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Top 10 Most Famous Paintings by Mark Rothko
Dawit Abeza
Top 10 Most Famous Paintings by Mark Rothko

Top 10 Most Famous Paintings by Mark Rothko

Who is Mark Rothko?

Mark Rothko, is an acclaimed American painter known for his host of abstract paintings. He is considered one of the leading figures who has contributed to the growth of the Abstract Expressionist movement.

Rothko became renowned for his compositions that delineated square shapes with glowing colors, that invigorated profound emotions in the observer. He had many paintings that were strongly emotional. Rothko's style was alluded to as Colorfield Painting.

Mark Rothko Famous Artworks:

  1. Black on Maroon by Mark Rothko
  2. No. 61 (Rust and Blue) by Mark Rothko
  3. Entrance to Subway by Mark Rothko
  4. Green and Maroon by Mark Rothko
  5. Green and Tangerine on Red by Mark Rothko
  6. Blue Green and Brown by Mark Rothko
  7. No.14 by Mark Rothko
  8. White Center (Yellow, Pink, and Lavender on Rose) by Mark Rothko
  9. Orange Red and Yellow by Mark Rothko
  10. Four Darks in Red by Mark Rothko 

The case for Mark Rothko


Black on Maroon by Mark Rothko

Black on Maroon by Mark Rothko

Black on Maroon is an enormous unframed oil painting, which is painted on a horizontal rectangular canvas. The base color is a profound maroon. This is overlaid with an enormous black rectangular shape, which encases two slimmer, vertical maroon rectangular shapes.

The black paint frames two maroon rectangular shapes while the right edges of the painting are feathered with an obscuring maroon. Various shades of black have been utilized inside the maroon shapes. Accents of red acrylic paint were touched onto the lower-left corner. With time these have gotten progressively evident as the shades inside the maroon portion of the canvas fade.

This painting comes from one of three series of canvases painted by Rothko in 1958–1959 in response to a commission for murals for the small dining room of the Four Seasons Restaurant in New York. The Four Seasons, one of the smartest restaurants in the city, is in the Seagram Building, a celebrated classic modern skyscraper on Park Avenue designed by Mies van der Rohe and Philip Johnson. As he worked on the commission Rothko's conception of the scheme became more and more somber and he abandoned the first series as being too light in mood.

He then adopted a palette of black on maroon and dark red on maroon, and compositional structures of open, rectangular, window-like forms, rather than his usual arrangement of uniform rectangular patches, used for the first series. He later said 'After I had been at work for some time I realized that I was much influenced subconsciously by Michelangelo's walls in the staircase room of the Medicean Library in Florence.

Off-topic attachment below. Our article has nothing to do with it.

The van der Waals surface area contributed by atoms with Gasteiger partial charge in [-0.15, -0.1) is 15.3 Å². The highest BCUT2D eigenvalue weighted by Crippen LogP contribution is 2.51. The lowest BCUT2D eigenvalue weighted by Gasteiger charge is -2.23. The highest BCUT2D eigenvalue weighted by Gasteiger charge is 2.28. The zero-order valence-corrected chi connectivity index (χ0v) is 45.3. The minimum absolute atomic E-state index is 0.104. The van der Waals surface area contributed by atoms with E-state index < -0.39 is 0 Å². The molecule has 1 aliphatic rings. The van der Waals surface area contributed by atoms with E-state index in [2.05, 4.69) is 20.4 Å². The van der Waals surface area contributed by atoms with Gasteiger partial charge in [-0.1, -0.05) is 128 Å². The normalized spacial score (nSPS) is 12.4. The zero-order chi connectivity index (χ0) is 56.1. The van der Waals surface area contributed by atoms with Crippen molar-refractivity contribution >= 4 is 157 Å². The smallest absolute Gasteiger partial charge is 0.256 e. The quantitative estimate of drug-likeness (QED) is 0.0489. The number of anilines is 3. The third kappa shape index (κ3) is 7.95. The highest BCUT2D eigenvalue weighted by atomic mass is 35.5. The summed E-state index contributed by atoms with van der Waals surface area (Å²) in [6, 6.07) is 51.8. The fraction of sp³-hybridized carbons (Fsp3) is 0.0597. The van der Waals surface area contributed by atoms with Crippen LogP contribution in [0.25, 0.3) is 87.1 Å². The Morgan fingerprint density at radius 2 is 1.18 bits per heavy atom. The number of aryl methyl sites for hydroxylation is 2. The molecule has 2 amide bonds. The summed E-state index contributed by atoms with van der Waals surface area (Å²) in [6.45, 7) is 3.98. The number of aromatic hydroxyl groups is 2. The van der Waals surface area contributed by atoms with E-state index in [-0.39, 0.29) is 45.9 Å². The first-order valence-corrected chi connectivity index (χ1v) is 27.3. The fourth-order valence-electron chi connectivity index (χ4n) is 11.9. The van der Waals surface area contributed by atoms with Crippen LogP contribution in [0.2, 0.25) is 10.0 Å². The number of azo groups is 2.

Completed in: 1958

Style: Washington Color School

Measurements: 266.7 cm × 381.2 cm

Location: Tate Modern, London

Medium: Oil paint, acrylic paint, glue tempera and pigment on canvas

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No. 61 (Rust and Blue) by Mark Rothko

No. 61 (Rust and Blue) by Mark Rothko

This art piece depicts no images. Instead, the entire canvas is covered in hues of brilliant blues, slate grays, and purple-brown rusts. Rothko uses the layering of these colors to create what he called an “inner light”, an almost transient luminosity that made his works look as though the color blocks were floating outside the canvas itself.

It can be said that Rothko’s paintings are more about space, rather than about the dramatic colors that saturate them.

Rust and Blue actually feature multiple layers of oils which served to add a luminous effect to the key parts of the composition. As different as it may appear to traditional art, some academics have actually drawn comparisons with the work of Titian, and specifically, his painting titled Noli me tangere, from 1514, which also used a similar technique of layering paint for a rich finish.

Completed in: 1953

Style: Washington Color School

Measurements: 292.73 cm × 233.68 cm

Location: Museum of Contemporary Art, Los Angeles

Medium: Oil on canvas

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Entrance to Subway by Mark Rothko

Entrance to Subway by Mark Rothko

The Metro series of the late 30s are the testimony of the alienation, loneliness, and incommunicability of modern man and contain in them the melancholy of the same author: commuters who wander like lost souls in a tragic urban everyday life and who they attract the viewer for some disturbing element. Colors begin to "interpret"